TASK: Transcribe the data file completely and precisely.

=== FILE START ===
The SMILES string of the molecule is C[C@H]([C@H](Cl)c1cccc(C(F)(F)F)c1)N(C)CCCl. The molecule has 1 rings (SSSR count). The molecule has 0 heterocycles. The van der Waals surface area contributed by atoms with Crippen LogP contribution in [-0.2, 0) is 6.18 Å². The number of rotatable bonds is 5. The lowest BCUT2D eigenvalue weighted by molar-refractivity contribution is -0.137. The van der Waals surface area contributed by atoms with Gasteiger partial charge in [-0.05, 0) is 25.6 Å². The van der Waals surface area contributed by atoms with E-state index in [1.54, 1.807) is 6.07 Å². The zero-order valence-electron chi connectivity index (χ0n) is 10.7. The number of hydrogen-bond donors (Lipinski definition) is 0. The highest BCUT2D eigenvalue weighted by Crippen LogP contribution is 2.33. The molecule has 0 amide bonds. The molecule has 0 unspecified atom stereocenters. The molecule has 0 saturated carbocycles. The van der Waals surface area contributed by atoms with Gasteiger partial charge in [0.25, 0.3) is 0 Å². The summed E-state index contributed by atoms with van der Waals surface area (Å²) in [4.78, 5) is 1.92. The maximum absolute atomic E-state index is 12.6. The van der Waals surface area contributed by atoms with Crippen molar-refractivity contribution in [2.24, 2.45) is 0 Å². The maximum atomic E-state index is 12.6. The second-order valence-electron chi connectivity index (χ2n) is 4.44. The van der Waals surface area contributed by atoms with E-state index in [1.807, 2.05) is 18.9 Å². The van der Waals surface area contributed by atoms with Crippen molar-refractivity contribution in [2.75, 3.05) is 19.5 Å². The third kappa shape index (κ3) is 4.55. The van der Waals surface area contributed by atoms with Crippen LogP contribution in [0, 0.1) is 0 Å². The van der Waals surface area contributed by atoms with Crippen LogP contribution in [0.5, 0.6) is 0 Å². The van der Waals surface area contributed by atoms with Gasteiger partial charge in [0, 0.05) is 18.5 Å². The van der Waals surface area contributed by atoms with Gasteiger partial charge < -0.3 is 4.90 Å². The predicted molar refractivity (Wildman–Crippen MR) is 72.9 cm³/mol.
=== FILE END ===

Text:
The SMILES string of the molecule is C[C@H]([C@H](Cl)c1cccc(C(F)(F)F)c1)N(C)CCCl. The molecule has 1 rings (SSSR count). The molecule has 0 heterocycles. The van der Waals surface area contributed by atoms with Crippen LogP contribution in [-0.2, 0) is 6.18 Å². The number of rotatable bonds is 5. The lowest BCUT2D eigenvalue weighted by molar-refractivity contribution is -0.137. The van der Waals surface area contributed by atoms with Gasteiger partial charge in [-0.05, 0) is 25.6 Å². The van der Waals surface area contributed by atoms with E-state index in [1.54, 1.807) is 6.07 Å². The zero-order valence-electron chi connectivity index (χ0n) is 10.7. The number of hydrogen-bond donors (Lipinski definition) is 0. The highest BCUT2D eigenvalue weighted by Crippen LogP contribution is 2.33. The molecule has 0 amide bonds. The molecule has 0 unspecified atom stereocenters. The molecule has 0 saturated carbocycles. The van der Waals surface area contributed by atoms with Gasteiger partial charge in [0.25, 0.3) is 0 Å². The summed E-state index contributed by atoms with van der Waals surface area (Å²) in [4.78, 5) is 1.92. The maximum absolute atomic E-state index is 12.6. The van der Waals surface area contributed by atoms with Crippen molar-refractivity contribution in [2.24, 2.45) is 0 Å². The maximum atomic E-state index is 12.6. The second-order valence-electron chi connectivity index (χ2n) is 4.44. The van der Waals surface area contributed by atoms with E-state index in [1.807, 2.05) is 18.9 Å². The van der Waals surface area contributed by atoms with Crippen molar-refractivity contribution in [2.75, 3.05) is 19.5 Å². The third kappa shape index (κ3) is 4.55. The van der Waals surface area contributed by atoms with Crippen LogP contribution in [0, 0.1) is 0 Å². The van der Waals surface area contributed by atoms with Crippen LogP contribution in [0.5, 0.6) is 0 Å². The van der Waals surface area contributed by atoms with Gasteiger partial charge in [0, 0.05) is 18.5 Å². The van der Waals surface area contributed by atoms with Gasteiger partial charge < -0.3 is 4.90 Å². The predicted molar refractivity (Wildman–Crippen MR) is 72.9 cm³/mol.